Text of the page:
Later, Wilson tells a story about her male friend trying on a medium size shirt that was "five times larger than any large T-shirt either of us had ever seen." As a male who wears a large, I can testify that Penney's sizes for men may be larger than, say, Armani, but are comparable to any other retailer's, from The Gap to Macy's to J Crew.

But the most egregious claim Wilson makes about Penneys with regard to fatness is "[JC Penney] has the most obese mannequins I have ever seen." The "I have ever seen" clause in that statement is the one thing that prevents me from declaring this outright slander. In my time at Penneys, I never saw a mannequin that looked appreciably different from any other mannequin that I have ever seen. They were all rather tall and skinny-you know, like mannequins are.

From Salon to the Huffington Post, Wilson often uses the word fat.

· There's a teenage Shakespeare company here. They do stuff on the lawn. Fat kids with glasses jovially asking each other, "How now, M'Lord?'"

· Cool, we thought, even though all the fat tourista people waddling around us were thoroughly Caucasian."

· "If America sells out its freedom to Christian religious extremists… America will be as hopeless as a fat, poor, pregnant teen…"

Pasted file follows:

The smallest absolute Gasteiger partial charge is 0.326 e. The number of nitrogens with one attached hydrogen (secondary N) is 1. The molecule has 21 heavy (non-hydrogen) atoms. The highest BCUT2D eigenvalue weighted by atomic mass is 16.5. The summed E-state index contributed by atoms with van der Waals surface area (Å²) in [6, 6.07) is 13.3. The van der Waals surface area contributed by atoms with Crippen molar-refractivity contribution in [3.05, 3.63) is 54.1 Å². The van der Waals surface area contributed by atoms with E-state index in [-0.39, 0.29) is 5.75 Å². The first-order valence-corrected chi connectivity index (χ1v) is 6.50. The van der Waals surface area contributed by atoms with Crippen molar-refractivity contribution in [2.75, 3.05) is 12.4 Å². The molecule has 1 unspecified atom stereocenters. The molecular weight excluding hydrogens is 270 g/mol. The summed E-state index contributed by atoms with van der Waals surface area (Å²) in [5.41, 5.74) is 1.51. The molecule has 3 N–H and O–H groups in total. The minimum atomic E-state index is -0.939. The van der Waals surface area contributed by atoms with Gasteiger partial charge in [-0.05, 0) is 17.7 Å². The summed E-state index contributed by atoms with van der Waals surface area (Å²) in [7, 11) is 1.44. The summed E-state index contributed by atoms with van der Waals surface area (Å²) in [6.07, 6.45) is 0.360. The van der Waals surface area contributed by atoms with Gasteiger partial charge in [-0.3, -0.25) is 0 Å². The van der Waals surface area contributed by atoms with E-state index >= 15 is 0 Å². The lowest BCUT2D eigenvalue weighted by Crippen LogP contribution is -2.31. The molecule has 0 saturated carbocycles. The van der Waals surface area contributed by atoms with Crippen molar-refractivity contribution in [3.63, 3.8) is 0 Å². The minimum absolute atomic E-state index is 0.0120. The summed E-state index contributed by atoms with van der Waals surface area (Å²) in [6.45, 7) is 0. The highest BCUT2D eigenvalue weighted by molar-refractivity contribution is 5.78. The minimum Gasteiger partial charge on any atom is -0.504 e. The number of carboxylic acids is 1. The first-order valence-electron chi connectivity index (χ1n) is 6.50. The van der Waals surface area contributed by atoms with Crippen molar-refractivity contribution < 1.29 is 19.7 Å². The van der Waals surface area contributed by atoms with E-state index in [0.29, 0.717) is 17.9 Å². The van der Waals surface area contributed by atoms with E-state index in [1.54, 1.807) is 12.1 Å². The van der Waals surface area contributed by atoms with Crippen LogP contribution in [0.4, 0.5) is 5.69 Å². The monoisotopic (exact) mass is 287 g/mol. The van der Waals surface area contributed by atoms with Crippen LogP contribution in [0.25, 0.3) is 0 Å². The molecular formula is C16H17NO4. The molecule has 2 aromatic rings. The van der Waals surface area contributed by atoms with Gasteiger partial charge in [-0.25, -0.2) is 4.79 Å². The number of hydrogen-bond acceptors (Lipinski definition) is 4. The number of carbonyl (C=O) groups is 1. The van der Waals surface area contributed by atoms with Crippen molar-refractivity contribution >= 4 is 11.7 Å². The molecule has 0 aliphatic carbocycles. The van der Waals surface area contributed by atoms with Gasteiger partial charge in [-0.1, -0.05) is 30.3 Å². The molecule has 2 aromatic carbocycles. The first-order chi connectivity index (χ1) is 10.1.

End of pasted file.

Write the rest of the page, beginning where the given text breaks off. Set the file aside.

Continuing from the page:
· "…would have been all over that boner like a fat girl bachelorette party at Chippendale's."

· "'Don't mock God, Mr. Clinton,' said the signs carried by the unsmiling fat white women with parkas and bad perms…")

Even in her book Colors Insulting to Nature, Wilson employs "fat" in the same manner. It reads as an amplification of the detestableness of a character: "a fat, mean pervert," "a fat, scab-covered ex-con," "a fat, blonde detective."

Fat jokes can be funny in their place, though mostly only about those in the public eye. But Wilson's throwaway slights are something else. A habit of making tired jokes about something as banal as people being fat puts Wilson in the rarefied company of comic titans like Tucker Max, Carlos Mencia and every middling sitcom writer in the history of ever. They betray Wilson's inability to move past simple character assassination, something she has said is the easy way out: "I could churn out one-paragraph character descriptions all day long. It's making the characters do anything meaningful once you've described them that's difficult."


Back in JC Penney, not much time is needed to debunk Wilson's next claim: "A good 96 percent of the Penney's inventory is made of polyester." It is simply not true. While Penneys stocks a good deal of polyester, I found entire lines that were largely 100-percent or 90-percent cotton, including St. John's Bay, Liz & Co., American Living, and I ♥ Ronson. Wilson's claim that "The few clothing items that are made of cotton make a sincere point of being cotton and tell you earnestly about their 100-percent cottonness with faux-hand-scribbled labels so obviously on the Green bandwagon they practically spit pine cones" is also obviously parody-and preposterous.

Speaking of things I did not see. Wilson: